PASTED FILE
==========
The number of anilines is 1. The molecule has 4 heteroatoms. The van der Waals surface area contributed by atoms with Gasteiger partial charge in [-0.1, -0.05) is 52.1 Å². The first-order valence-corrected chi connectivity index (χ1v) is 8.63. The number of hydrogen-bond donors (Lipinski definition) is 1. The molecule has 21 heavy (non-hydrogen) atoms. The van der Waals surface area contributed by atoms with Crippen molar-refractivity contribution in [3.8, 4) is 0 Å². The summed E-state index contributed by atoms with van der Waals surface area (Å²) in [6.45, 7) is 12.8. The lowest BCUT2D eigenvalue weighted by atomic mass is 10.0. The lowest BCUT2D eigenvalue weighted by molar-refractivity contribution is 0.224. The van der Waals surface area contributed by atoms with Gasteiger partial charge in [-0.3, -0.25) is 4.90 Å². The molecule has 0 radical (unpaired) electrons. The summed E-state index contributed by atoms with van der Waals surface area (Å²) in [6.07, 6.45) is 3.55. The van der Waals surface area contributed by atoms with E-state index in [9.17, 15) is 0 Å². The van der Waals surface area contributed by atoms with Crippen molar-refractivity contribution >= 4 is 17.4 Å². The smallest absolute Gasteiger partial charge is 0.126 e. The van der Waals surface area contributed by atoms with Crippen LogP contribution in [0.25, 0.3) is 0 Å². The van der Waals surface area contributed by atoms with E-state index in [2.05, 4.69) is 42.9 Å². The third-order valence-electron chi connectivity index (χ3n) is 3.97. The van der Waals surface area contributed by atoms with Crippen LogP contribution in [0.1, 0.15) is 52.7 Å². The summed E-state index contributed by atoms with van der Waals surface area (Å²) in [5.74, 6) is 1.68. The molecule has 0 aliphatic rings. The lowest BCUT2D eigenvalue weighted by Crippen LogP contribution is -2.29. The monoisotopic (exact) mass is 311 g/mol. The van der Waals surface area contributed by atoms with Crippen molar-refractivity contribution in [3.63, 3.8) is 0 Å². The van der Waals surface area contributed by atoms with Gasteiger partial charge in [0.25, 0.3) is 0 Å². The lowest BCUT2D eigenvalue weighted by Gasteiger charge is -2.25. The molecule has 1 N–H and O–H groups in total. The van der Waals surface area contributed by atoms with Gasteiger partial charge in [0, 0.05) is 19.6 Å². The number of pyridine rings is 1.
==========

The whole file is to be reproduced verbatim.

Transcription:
The number of anilines is 1. The molecule has 4 heteroatoms. The van der Waals surface area contributed by atoms with Gasteiger partial charge in [-0.1, -0.05) is 52.1 Å². The first-order valence-corrected chi connectivity index (χ1v) is 8.63. The number of hydrogen-bond donors (Lipinski definition) is 1. The molecule has 21 heavy (non-hydrogen) atoms. The van der Waals surface area contributed by atoms with Crippen molar-refractivity contribution in [3.8, 4) is 0 Å². The summed E-state index contributed by atoms with van der Waals surface area (Å²) in [6.45, 7) is 12.8. The lowest BCUT2D eigenvalue weighted by atomic mass is 10.0. The lowest BCUT2D eigenvalue weighted by molar-refractivity contribution is 0.224. The van der Waals surface area contributed by atoms with Gasteiger partial charge in [-0.3, -0.25) is 4.90 Å². The molecule has 0 radical (unpaired) electrons. The summed E-state index contributed by atoms with van der Waals surface area (Å²) in [6.07, 6.45) is 3.55. The van der Waals surface area contributed by atoms with E-state index in [9.17, 15) is 0 Å². The van der Waals surface area contributed by atoms with Crippen molar-refractivity contribution >= 4 is 17.4 Å². The smallest absolute Gasteiger partial charge is 0.126 e. The van der Waals surface area contributed by atoms with Crippen LogP contribution in [0.25, 0.3) is 0 Å². The van der Waals surface area contributed by atoms with E-state index in [2.05, 4.69) is 42.9 Å². The third-order valence-electron chi connectivity index (χ3n) is 3.97. The van der Waals surface area contributed by atoms with Crippen LogP contribution in [0.1, 0.15) is 52.7 Å². The summed E-state index contributed by atoms with van der Waals surface area (Å²) in [5.74, 6) is 1.68. The molecule has 0 aliphatic rings. The lowest BCUT2D eigenvalue weighted by Crippen LogP contribution is -2.29. The monoisotopic (exact) mass is 311 g/mol. The van der Waals surface area contributed by atoms with Crippen molar-refractivity contribution in [3.63, 3.8) is 0 Å². The van der Waals surface area contributed by atoms with Gasteiger partial charge in [0.25, 0.3) is 0 Å². The lowest BCUT2D eigenvalue weighted by Gasteiger charge is -2.25. The molecule has 1 N–H and O–H groups in total. The van der Waals surface area contributed by atoms with Gasteiger partial charge in [0, 0.05) is 19.6 Å². The number of pyridine rings is 1.